The hypochondriac horse and its poor owner

The hypochondriac horse and its poor owner

Every horse owner is all-too familiar with that sinking feeling you get when your beloved steed comes limping up to the gate and hobbles to his stable as if he’s got a leg hanging off. His head’s drooping, and he’s not touching his hay. He’s a horse in terrible agony, and he wants everyone to know it.

Desperately worried, you ring the vet. It’s clearly an emergency so you’ll just have to suck up the eye-wateringly expensive out-of-hours call-out fee.

The vet rushes to the scene and examines Prince, only to proclaim that he’s probably just bruised his sole on a stone in the field. At which Prince perks up and starts eating his hay.

Prince, you realise, is just a massive diva.

That’s not to say that all horses spend their days plotting how to empty their owners’ bank account while simultaneously getting themselves out of work (or at least that’s how it feels, if you’re the owner of one of these divas). Some horses are genuinely accident-prone idiots, the sort that spend their days hooning round the field with their mates, seeing how many shoes they can lose, rugs they can destroy, and rabbit holes they can get their feet stuck in.

Others can do a suspensory simply by standing in their field, munching grass.

And if you’re the owner of a horse that seems to be on box rest most of the year, costing you a fortune in hay and bedding while the eventing season flies past, it can be pretty frustrating.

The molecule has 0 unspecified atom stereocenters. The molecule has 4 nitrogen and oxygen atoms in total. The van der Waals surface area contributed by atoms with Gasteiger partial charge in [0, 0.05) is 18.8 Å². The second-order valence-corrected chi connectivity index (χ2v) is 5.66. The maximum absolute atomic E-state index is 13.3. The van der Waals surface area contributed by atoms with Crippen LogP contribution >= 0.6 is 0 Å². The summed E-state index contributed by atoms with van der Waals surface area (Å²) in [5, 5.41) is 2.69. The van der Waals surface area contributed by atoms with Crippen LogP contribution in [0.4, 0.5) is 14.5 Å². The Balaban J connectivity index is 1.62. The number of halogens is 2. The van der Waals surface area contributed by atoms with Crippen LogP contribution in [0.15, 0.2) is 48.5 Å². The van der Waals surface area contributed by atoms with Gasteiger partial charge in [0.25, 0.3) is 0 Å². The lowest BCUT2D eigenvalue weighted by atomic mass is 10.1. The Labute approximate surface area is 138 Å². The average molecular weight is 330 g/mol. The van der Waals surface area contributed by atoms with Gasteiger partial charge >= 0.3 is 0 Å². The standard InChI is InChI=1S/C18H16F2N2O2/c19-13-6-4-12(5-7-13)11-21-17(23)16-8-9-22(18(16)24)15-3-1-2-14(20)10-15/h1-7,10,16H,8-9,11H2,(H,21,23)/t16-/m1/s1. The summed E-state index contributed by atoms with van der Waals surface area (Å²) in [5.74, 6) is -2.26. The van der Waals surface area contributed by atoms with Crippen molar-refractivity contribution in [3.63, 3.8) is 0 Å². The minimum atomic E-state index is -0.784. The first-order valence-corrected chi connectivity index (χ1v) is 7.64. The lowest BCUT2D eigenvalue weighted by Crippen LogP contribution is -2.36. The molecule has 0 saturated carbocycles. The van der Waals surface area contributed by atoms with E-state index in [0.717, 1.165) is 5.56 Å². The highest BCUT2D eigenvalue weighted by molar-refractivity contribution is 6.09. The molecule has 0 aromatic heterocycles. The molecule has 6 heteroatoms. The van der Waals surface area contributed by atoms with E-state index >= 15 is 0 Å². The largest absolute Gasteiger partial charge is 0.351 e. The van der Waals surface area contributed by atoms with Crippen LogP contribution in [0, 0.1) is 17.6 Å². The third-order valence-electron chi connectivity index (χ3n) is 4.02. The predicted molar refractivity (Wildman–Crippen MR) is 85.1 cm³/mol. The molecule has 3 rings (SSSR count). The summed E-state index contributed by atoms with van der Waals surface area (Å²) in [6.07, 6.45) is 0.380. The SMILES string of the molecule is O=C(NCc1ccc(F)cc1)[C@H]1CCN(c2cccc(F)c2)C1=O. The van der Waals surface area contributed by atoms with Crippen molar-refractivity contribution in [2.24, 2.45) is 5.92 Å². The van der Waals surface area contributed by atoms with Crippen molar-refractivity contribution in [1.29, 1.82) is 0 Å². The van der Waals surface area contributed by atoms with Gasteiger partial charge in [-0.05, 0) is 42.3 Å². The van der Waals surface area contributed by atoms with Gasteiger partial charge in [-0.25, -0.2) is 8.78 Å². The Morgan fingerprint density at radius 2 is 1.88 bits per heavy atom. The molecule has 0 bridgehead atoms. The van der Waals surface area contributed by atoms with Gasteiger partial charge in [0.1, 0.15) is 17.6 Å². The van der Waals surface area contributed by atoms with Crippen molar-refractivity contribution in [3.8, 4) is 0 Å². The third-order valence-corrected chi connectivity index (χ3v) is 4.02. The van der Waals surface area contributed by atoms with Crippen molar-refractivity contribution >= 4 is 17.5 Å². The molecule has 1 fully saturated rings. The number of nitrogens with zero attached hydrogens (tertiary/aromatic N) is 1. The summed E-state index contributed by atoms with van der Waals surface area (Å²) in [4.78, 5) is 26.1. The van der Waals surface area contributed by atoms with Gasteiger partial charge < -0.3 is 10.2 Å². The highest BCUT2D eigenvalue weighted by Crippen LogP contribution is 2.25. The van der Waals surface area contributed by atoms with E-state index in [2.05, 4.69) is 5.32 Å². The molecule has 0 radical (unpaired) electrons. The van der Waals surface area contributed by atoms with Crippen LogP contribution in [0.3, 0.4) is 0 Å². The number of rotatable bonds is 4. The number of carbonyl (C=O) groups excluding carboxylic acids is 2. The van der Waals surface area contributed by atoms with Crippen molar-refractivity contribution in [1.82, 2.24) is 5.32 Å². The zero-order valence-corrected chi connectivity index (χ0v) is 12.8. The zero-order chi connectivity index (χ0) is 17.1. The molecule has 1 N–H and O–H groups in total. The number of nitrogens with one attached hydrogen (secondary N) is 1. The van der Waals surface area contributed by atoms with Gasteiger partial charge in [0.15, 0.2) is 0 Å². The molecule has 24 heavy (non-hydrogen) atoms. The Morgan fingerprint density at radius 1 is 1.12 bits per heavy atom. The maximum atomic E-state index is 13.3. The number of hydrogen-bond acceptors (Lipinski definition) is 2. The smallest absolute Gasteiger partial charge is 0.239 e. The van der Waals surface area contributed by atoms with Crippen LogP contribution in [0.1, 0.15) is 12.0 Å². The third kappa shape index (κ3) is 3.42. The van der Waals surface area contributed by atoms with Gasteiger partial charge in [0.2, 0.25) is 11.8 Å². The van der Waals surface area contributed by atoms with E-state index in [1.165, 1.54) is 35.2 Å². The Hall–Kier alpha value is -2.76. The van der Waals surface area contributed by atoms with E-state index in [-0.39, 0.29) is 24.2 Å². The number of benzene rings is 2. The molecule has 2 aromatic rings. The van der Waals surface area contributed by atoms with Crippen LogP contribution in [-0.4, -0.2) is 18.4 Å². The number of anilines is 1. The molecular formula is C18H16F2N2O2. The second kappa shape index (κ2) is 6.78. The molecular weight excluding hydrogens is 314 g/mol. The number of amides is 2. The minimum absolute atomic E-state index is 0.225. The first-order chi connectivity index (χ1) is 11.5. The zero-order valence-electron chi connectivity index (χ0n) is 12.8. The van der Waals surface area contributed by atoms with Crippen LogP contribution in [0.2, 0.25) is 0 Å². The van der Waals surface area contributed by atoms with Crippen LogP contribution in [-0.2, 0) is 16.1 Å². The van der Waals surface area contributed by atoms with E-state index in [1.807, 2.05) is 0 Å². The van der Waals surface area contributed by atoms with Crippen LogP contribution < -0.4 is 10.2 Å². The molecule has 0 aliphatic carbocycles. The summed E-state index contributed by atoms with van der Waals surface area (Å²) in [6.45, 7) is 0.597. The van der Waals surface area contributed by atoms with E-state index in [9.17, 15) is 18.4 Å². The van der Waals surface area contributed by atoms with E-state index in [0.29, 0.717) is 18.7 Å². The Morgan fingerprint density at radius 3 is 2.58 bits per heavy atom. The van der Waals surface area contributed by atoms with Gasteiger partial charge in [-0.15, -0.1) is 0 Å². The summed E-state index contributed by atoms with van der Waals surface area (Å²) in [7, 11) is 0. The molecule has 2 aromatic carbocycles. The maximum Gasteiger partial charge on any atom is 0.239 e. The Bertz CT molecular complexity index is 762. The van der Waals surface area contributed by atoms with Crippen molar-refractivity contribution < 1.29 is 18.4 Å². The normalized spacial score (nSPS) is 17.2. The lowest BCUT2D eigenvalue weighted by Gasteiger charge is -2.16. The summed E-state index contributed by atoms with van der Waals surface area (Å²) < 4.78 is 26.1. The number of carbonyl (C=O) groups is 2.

That’s when you may consider turning to social media for suggestions. It seems like such a good idea – Prince has had colic a few times, and you’re thinking of changing his feed in case it’s something to do with that. What, you think, could be wrong with asking Twitter how other horse owners cope with a similar problem?

‘How could you even think of feeding him hard feed? Are you trying to KILL him?’ reads the first Tweet.

‘I’m not judging, but you’re totally the worst owner ever who shouldn’t be in charge of so much as a hamster,’ reads the next.

‘You need to get him scoped, x-rayed and re-backed by a top trainer,’ advises another. ‘What do you mean, you haven’t got a few thousand spare pounds in the bank? If you can’t afford horses, you shouldn’t have them!’

After an hour of this, you’ve deleted yourself off Twitter and gone to lie in a darkened room, weeping softly to yourself.

Don’t think your yard mates will have any better advice, either. You’ll be bombarded with it, sure – but it will all totally contradict each other, leaving you wondering whether, actually, getting rid of the horse and just getting a hamster isn’t such a bad idea after all.

But stick with the horse. It might seem like he’s constantly on box rest, but the reality is, it’s only a tiny part of your partnership together, and the rest of the time, you’re out having fun, competing, and exploring the beautiful British countryside together.

Anyway, hamsters are boring. So there!


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